“I’m very sad for being a loser today,” del Potro said. “But Novak deserved to take the trophy. He played a great match, a very smart game. I had my opportunities during the second and third set. But I was playing almost to the limit all the time, looking for winners with my forehand, backhands. And I couldn’t make it because Novak was there every time.”
It is difficult, even for a player as powerful as del Potro, to knock down a wall, which is what Djokovic often resembled on the gritty blue surface. Then again, that metaphor is flawed because walls don’t run, lunge, stretch or read your mind. Djokovic seemed to be everywhere at times, extending rallies or finishing them off with winners, often in the forecourt.
He pushed forward often, winning 28 of 37 points at net. But the best duel of the night was Djokovic’s world-class defense against del Potro’s world-class forehand, which remains one of the game’s ultimate crowd pleasers.
The actress Meryl Streep was not acting when she put her hands to her face, looking like something Edvard Munch might have painted, after one particularly thunderous del Potro winner.
But more often than not, Djokovic managed to retrieve del Potro’s signature shot and maintain the suspense and the frustration. He also put 80 percent of his returns in play and led the entire Open field by putting 82 percent in play in the tournament.
Djokovic has won five straight matches against del Potro, the last four of those victories coming in straight sets. He is 15-4 against him over all.
This 3-hour-16-minute meeting, their first in a Grand Slam final, turned for good in the second-set tiebreaker, when Djokovic broke a 4-4 deadlock by winning the final three points, completing a set that lasted 95 minutes.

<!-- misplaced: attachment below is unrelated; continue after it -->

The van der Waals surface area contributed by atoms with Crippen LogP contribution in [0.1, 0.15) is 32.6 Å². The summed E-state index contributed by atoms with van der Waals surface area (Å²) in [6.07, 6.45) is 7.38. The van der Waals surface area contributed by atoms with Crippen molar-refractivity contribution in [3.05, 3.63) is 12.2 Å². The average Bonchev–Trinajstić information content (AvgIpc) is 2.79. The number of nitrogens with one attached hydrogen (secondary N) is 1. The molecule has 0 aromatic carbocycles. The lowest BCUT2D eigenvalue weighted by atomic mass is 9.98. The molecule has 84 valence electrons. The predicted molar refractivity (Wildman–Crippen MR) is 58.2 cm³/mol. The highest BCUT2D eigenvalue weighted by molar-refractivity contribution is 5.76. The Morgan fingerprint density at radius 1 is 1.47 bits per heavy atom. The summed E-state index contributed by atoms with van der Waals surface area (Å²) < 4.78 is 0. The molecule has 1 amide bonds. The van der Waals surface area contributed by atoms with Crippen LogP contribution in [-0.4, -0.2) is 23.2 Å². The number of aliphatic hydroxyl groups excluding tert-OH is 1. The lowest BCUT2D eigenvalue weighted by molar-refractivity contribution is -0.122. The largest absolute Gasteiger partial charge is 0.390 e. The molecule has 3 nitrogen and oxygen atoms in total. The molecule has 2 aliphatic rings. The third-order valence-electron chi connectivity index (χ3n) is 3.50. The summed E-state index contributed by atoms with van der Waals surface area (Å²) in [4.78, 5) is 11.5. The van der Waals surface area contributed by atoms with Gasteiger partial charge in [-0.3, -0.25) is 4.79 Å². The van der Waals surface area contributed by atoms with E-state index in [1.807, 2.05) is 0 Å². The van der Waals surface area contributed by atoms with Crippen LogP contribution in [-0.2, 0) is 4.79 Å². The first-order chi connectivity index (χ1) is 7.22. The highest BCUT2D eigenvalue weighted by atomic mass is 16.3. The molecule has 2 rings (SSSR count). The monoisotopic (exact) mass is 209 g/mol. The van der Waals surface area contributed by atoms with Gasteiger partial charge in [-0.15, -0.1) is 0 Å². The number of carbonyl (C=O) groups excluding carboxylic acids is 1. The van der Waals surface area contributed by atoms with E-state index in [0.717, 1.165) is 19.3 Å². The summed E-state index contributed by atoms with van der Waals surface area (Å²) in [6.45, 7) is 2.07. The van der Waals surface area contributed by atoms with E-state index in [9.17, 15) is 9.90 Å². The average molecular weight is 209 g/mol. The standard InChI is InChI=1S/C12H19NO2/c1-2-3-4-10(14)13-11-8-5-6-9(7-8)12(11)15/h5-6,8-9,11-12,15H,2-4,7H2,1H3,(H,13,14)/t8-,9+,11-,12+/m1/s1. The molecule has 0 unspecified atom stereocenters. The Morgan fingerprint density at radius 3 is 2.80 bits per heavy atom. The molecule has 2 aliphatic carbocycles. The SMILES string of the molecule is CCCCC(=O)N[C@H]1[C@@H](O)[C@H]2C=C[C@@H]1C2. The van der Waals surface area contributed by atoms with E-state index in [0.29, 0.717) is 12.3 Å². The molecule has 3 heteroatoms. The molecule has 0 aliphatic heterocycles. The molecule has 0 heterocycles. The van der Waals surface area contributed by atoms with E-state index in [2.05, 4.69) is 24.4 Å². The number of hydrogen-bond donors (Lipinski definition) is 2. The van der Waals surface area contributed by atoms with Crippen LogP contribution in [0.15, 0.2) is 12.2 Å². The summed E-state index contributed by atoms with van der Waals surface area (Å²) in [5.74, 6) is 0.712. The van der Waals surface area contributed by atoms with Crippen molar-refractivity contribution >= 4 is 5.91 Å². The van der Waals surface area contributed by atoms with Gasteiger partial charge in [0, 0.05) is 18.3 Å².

The last point of that tiebreaker was emblematic: Del Potro tried to open up the court with his forehand, but Djokovic read the shot beautifully and counterpunched it crosscourt. Del Potro, who at 6-foot-6 takes time to change direction, reached the ball but hit the running forehand into the net.
It takes great energy and resilience to play Djokovic’s style of tennis, but his eyes were often wide amid the tussle, enjoying the process again after the burnout and injuries that knocked him off the top rung in men’s tennis after he last reached the final here in 2016.
This year, he had surgery to repair a right elbow problem in early February after playing the Australian Open with a sheath on his right arm and an abbreviated service motion.
But the sheath is long gone, along with his slump.
“If you told me in February this year when I got the surgery that I’ll win Wimbledon, U.S. Open, and Cincinnati, would be hard to believe.” Djokovic said. “But at the same time there was always part of me that imagined and believed and hoped that I can get back on the desired level of tennis very soon.”
It took time to get there. He lost early in tournaments repeatedly and then crashed out of the French Open in the quarterfinals against the unseeded Italian Marco Cecchinato. He looked dazed and frustrated in a memorably terse postmatch news conference.
“I was very, very disappointed with my performance that day,” he said.
He and his wife, Jelena, then headed south from Paris to Provence and hiked Mount Sainte-Victoire, which proved as inspirational to him as it was to the painter Cézanne. The view from the summit turned out to be the path toward a different summit.
“We sat down and we just looked at the world from that perspective, just kind of breathed in the new inspiration, new motivation,” Djokovic said. He said he learned patience as well — never his strong suit.
Vajda has noticed a change, too. He sees Djokovic playing like a champion again. “It’s like you undust all the trophies on the shelf, and it comes out of him,” Vajda said.
But he also senses more humility after his extended slump.
“Life showed me that it takes time for good things,” Djokovic said. “It takes time to really build them, for things to fall into place, so you can center yourself, balance yourself and thrive. The last two months have been terrific.”
He will be back at No. 3 in the rankings on Monday, and though Nadal will still be No. 1 and Federer No. 2, there is no doubt about which player is atop the heap right here, right now. And though Streep channeled Munch after a del Potro forehand, her look would also be appropriate for a men’s tennis player looking at a rejuvenated Djokovic.
“Novak has everything,” del Potro said, “to make records in this sport.”